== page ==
So now that we’ve talked about all these different ways that social engineering can happen, let’s talk about some ways that we can combat social engineering. First and foremost is user training. We need to do a really good job of training our users how to spot these scams. And this happens all the time. You have to train them how to watch for phishing scams and email scams. You have to train people to talk on the phone to listen for phone calls that are trying to solicit more information or trying to fake something out. You have to ask them to be questioning if somebody walks in and claims to be an exterminator. Who called them? Do they have an invoice? Do they have an appointment? Are we expecting you? things like that. All of those fall under user training, we also need to have really good security protocols and audits. We need to make sure that if there is something secure, that we keep it secure. And a security protocol could be as simple as if you’re in a building where you have to swipe your key card to walk in the door, you don’t hold the door open for somebody else. That’s a great form of social engineering is standing outside smoking, and then being like, oh, I forgot my badge can you let me in? And if they’re not thinking about the protocol, they’re just like, sure, I’ll let you in, and you’ve just gained access to a secure building. So having those protocols and audits in place is also really important. As we mentioned earlier, as a user, you should always be a little skeptical, you should always be questioning everything. If you get an email that looks weird, a phone call that looks weird, somebody comes in and is acting suspicious, that little bit of questioning and being on guard can really protect you against a lot of social engineering. You can also perform penetration testing, a lot of companies do this where they will send out fake scam emails, and then anybody that responds to that email has to go through a security training. They can hire companies to try to come in as white hats, and try and break into the building, or talk their way in, or do all sorts of these cool things. And so by penetration testing, you can find those weaknesses in your protocols and make sure that you secure those. Finally, you can also work on properly disposing your garbage. Obviously a lot of social engineering can involve dumpster diving. You pull papers and invoices and things out of the trash. And so if you’re not thinking about that, that can be one way that people can gain a lot of information about your company. And so if you’re even at home, you should be shredding your bank statements or credit card statements cutting up your own credit cards, just in case because there’s a lot of information that can be gotten just from a trash bag that’s left outside.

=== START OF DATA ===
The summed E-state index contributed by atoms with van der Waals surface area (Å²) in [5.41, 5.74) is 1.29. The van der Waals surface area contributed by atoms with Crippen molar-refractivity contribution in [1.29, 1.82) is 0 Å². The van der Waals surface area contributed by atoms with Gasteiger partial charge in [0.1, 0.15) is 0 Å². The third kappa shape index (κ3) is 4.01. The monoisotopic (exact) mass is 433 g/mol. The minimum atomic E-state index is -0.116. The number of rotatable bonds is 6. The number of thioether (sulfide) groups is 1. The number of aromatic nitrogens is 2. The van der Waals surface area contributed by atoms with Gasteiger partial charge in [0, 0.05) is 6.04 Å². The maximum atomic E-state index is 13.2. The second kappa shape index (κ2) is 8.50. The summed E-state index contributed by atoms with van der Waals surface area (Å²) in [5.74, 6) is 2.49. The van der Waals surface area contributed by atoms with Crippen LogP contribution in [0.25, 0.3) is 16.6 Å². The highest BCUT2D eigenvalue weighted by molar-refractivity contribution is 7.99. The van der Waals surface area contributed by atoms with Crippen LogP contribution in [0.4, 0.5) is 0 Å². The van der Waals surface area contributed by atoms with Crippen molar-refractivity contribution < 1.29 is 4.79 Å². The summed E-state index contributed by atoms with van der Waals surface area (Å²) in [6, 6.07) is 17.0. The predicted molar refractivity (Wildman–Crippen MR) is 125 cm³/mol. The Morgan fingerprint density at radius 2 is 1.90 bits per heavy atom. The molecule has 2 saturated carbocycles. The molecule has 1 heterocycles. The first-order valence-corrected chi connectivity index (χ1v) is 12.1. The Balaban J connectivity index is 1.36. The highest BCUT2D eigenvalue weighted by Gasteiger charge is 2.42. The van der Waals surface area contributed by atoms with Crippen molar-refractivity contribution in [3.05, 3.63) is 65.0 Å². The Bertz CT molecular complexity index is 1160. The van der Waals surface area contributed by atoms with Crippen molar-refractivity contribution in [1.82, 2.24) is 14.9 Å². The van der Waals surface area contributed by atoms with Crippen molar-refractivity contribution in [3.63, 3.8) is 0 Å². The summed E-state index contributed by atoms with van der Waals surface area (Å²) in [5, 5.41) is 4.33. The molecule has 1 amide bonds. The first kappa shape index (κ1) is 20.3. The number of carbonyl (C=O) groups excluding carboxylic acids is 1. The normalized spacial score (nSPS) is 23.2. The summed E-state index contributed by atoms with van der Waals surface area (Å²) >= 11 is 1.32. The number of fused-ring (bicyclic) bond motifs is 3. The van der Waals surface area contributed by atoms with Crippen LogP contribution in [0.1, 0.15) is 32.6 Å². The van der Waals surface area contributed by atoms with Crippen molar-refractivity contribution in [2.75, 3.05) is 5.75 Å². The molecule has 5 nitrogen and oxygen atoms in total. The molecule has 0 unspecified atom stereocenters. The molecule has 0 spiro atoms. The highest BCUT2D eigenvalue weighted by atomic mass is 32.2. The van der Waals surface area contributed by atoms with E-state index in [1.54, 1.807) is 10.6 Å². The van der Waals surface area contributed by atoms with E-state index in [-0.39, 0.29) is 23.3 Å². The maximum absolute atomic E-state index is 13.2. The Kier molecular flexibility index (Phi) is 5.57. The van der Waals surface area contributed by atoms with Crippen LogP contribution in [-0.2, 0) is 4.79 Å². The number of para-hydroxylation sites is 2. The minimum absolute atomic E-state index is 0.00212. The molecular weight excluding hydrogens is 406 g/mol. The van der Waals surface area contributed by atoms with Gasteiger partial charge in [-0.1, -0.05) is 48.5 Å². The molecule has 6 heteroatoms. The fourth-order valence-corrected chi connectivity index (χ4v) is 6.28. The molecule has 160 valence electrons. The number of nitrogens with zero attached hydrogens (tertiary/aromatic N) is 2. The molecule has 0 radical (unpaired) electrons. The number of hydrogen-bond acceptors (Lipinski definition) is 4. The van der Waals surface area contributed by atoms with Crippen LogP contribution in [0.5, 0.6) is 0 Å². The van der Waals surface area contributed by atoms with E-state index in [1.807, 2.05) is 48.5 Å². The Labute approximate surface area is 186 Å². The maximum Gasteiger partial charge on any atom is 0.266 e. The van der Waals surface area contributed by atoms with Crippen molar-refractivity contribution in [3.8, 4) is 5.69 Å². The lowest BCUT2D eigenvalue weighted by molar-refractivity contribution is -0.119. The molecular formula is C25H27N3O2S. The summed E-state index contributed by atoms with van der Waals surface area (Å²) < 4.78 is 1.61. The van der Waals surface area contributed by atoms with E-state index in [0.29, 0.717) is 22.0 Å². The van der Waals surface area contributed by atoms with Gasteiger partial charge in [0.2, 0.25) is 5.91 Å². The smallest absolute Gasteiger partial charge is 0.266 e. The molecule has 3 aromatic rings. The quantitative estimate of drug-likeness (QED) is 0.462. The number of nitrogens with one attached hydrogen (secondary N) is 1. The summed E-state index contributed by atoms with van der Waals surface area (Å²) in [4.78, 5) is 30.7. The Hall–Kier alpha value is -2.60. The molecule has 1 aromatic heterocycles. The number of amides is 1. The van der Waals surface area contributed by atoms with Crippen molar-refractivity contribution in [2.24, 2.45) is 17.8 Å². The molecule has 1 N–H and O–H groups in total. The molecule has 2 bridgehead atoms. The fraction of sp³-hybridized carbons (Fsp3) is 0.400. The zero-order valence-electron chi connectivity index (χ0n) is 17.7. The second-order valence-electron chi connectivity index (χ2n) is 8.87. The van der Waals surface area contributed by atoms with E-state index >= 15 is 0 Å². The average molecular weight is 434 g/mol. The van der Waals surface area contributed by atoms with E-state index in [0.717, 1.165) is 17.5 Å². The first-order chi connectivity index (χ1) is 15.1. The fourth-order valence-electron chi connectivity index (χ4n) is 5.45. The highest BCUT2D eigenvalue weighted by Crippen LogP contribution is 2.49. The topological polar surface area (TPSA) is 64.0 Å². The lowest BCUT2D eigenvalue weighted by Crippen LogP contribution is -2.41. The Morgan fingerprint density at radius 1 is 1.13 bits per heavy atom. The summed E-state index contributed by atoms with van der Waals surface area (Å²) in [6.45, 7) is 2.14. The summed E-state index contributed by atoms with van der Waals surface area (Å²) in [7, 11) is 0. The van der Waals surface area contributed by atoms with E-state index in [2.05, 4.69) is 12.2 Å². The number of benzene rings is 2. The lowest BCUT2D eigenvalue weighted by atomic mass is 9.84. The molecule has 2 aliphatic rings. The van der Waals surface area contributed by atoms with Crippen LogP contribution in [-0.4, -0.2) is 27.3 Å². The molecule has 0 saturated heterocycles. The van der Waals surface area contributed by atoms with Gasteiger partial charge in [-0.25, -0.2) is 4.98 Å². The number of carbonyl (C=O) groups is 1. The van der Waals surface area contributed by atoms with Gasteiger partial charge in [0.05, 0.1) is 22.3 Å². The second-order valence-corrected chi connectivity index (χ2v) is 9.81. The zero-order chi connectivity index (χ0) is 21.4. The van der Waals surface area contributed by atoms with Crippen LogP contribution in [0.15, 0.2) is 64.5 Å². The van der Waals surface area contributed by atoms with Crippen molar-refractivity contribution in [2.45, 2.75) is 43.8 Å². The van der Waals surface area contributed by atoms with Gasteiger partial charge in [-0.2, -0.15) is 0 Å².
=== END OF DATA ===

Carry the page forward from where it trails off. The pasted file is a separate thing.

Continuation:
So finally, let’s talk a little bit about social engineering in practice. Every year there is a DEF CON cybersecurity convention that’s held every year in Las Vegas. And several years they have done what they call a capture the flag style contest. And the whole idea is contestants at that contest try and gain information about companies via the internet first. And then using that information, they will just call the company headquarters and attempt to gain more information or flags for points. And those five could be as simple as what web browser do you use? What version of Windows do you use to who’s your exterminator company? who’s your catering company? All of these pieces of information can be used to construct a really in depth social engineering attack on a company. And so the report is actually quite staggering how a lot of different companies did really, really poorly at this. Obviously part of DEF CON is they went out and asked these companies for permission. Nobody gave them permission to do this. They did it anyway. That’s kind of how DEF CON works. So if you’re interested, I encourage you to read the report. We will link it after this video. It’s really quite fascinating to see what they were able to learn by doing social engineering.